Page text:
At the same time though, it's not an uncomplicated story. Something happened a few months before Tate Modern opened its doors on Bankside. Round the corner, a space run by artists and others, that was one of the richest nodes of net-culture in London, Backspace3, had its doors closed by bailiffs. The owners of Winchester Wharf have more money to make from the local property 'boom'. Boom suggests a blow-out, a bit of excitement, but it's simply the story of the removal of access to land, of places to live, work and socialise from people in the city. This is a story stuck on repeat. On the other side of the water from a gutted Backspace, the city's financial double rather prefers to see itself mirrored in a furnace of symbolic power. Connected? Just a story of one thing closing, and something else opening up...
The last year or so in the UK saw an enormous amount of investment in internet-related companies. It clicked rather loudly that you could stick a website in front of a warehouse instead of a chain of distributors and retailers. A seperate venture from this one even sees the Tate shortly joining forces with MOMA New York for an online retail site. Suddenly, at the same time, the work of artists using the web seems ripe for an initial public offering.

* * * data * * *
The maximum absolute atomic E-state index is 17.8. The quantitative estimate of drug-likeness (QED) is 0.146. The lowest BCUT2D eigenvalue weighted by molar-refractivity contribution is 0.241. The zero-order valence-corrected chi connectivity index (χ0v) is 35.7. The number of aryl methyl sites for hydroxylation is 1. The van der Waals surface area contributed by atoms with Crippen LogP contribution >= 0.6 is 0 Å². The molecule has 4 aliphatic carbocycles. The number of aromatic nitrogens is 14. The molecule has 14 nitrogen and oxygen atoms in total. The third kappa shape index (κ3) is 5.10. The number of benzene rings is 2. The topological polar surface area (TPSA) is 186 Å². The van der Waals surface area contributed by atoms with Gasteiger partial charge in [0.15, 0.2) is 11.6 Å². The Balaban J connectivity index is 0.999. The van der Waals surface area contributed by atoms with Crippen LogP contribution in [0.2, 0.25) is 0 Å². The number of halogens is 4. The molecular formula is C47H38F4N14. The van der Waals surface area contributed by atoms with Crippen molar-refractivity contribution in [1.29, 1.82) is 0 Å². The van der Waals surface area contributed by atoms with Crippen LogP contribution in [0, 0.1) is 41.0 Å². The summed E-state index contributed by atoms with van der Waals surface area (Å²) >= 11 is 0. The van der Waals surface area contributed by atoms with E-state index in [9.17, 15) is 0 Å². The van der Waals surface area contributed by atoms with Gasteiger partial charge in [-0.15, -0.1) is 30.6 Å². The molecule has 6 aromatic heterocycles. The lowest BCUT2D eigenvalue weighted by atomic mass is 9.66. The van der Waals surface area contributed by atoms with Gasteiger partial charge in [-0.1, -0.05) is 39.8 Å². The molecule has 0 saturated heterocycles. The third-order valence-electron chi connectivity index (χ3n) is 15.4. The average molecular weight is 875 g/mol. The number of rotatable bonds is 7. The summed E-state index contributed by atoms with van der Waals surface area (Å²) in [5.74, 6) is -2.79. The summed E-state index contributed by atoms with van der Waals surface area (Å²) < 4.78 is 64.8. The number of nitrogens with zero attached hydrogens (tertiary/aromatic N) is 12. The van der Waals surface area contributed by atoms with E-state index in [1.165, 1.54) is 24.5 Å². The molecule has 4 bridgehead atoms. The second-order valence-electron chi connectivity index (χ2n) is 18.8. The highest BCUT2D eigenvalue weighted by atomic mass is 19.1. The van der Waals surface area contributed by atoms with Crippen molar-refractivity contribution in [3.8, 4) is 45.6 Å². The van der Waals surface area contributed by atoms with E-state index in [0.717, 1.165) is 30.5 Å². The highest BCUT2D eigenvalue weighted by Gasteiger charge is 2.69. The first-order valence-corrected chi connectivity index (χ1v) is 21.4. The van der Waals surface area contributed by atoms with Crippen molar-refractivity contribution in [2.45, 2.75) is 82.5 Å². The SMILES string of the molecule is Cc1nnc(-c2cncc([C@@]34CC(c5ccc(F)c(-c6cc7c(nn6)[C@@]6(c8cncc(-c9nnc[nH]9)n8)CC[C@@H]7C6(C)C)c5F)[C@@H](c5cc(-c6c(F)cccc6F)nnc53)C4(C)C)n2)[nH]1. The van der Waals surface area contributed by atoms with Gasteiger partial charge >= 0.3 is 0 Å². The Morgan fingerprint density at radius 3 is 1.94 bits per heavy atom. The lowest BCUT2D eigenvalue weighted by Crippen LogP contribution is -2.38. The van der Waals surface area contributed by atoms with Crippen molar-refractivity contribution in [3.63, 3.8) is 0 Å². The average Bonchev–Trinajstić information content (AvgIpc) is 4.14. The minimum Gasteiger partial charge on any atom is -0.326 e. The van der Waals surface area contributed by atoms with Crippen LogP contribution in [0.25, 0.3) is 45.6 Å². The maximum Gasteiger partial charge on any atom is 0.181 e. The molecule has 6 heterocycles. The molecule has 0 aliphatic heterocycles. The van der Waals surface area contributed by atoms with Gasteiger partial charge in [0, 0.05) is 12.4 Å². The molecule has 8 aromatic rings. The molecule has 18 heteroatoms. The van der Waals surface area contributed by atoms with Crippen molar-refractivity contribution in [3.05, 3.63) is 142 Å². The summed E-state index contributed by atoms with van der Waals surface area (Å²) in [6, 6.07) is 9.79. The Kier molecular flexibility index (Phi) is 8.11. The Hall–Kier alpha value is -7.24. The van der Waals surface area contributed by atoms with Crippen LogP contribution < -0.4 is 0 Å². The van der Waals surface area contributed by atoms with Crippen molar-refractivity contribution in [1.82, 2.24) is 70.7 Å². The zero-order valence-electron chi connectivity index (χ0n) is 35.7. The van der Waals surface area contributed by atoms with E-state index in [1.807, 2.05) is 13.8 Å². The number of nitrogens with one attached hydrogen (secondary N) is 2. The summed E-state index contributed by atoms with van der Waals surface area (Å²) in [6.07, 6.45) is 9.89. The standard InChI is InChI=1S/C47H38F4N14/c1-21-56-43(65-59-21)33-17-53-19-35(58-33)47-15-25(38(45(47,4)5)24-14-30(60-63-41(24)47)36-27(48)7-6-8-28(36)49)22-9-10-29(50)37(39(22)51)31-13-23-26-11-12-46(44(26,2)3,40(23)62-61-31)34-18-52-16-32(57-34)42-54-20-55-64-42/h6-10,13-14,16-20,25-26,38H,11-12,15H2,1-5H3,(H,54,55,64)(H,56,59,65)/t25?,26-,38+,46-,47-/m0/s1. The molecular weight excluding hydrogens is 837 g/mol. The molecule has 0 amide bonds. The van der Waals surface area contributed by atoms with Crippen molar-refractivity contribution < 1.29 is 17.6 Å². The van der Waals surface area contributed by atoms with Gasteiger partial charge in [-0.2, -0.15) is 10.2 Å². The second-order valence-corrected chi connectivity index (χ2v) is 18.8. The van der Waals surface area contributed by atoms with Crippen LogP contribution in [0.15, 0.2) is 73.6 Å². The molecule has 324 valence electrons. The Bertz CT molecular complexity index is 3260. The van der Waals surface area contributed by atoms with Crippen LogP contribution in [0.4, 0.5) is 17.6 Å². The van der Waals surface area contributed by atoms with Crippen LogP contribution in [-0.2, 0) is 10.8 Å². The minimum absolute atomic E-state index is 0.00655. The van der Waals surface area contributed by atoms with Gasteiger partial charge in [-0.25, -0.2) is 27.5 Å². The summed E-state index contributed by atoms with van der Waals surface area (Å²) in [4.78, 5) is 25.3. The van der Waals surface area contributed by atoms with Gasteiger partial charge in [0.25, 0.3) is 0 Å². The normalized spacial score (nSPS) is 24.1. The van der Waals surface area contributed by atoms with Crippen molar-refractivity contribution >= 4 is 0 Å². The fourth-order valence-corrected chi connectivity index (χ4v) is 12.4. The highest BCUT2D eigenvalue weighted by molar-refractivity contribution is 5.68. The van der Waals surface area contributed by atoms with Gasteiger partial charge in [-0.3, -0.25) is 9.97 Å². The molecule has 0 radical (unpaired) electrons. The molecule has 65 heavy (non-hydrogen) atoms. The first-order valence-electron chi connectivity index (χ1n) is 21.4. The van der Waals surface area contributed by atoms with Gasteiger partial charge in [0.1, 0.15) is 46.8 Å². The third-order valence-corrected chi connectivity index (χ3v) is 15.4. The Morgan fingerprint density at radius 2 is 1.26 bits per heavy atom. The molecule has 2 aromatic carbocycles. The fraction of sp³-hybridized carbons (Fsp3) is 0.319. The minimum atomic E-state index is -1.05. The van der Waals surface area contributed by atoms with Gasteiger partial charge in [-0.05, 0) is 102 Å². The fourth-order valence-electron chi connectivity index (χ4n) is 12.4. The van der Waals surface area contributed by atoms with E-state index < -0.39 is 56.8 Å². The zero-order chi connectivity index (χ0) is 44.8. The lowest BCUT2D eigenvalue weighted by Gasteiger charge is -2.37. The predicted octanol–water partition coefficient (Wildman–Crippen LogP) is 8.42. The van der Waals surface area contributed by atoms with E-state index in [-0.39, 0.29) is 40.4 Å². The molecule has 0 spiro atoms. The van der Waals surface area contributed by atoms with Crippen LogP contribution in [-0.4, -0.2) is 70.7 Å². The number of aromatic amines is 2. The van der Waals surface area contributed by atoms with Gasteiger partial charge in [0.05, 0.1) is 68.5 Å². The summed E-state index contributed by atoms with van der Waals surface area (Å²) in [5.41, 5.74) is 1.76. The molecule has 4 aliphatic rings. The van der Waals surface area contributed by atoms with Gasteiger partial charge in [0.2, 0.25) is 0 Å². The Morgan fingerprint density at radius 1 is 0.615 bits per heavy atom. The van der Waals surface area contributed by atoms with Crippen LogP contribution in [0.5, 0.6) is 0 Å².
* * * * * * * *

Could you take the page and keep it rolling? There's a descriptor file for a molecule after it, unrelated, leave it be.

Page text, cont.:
The Tate itself has had little previous connection to this area of work. As an institution, it has only recently come to accommodate photography or video: the focus is firmly on visually pleasurable, minutely disciplined, singular and valuable objects. What is interesting therefore is not simply that it has chosen to begin an involvement now. For culture-bunkers, the decision must be made to collect now or face the possibility of archival lack. This is of course only a possibility, there is much art in the collection of the Tate to which public memory is effectively repressed, which exceeds what is retrospectively in favour: kinetic art anyone? What is interesting is exactly how the Tate has gone about beginning to establish an involvement with artists working in this area. According to the sociologist Jean Baudrillard, "...the fixed reserve of the museum is necessary for the functioning of the sign exchange of paintings. Museums often play the role of banker in the political economy of paintings."4 The Tate demonstrably follows this function of the art museum. But crucially, in coming to some accommodation with the nets it has had to abandon the gold standard that its reserve is founded upon. Individual authorship; good provenance of works; uniqueness of objects; the 'autonomy' of art; are all usurped by the artists, groups and processes producing the most suggestive work on the web. (Coupled of course is a tidy range of technological obstacles to the prolonged collection, archiving and storage of networked material.) The gold standard which the Tate calculates will suffice for now, is that of the distinguished ouevre of the artists commissioned for this series. But here's the rub: those who pull the best work off on the web are usually equally as bent on pulling the rug from underneath themselves.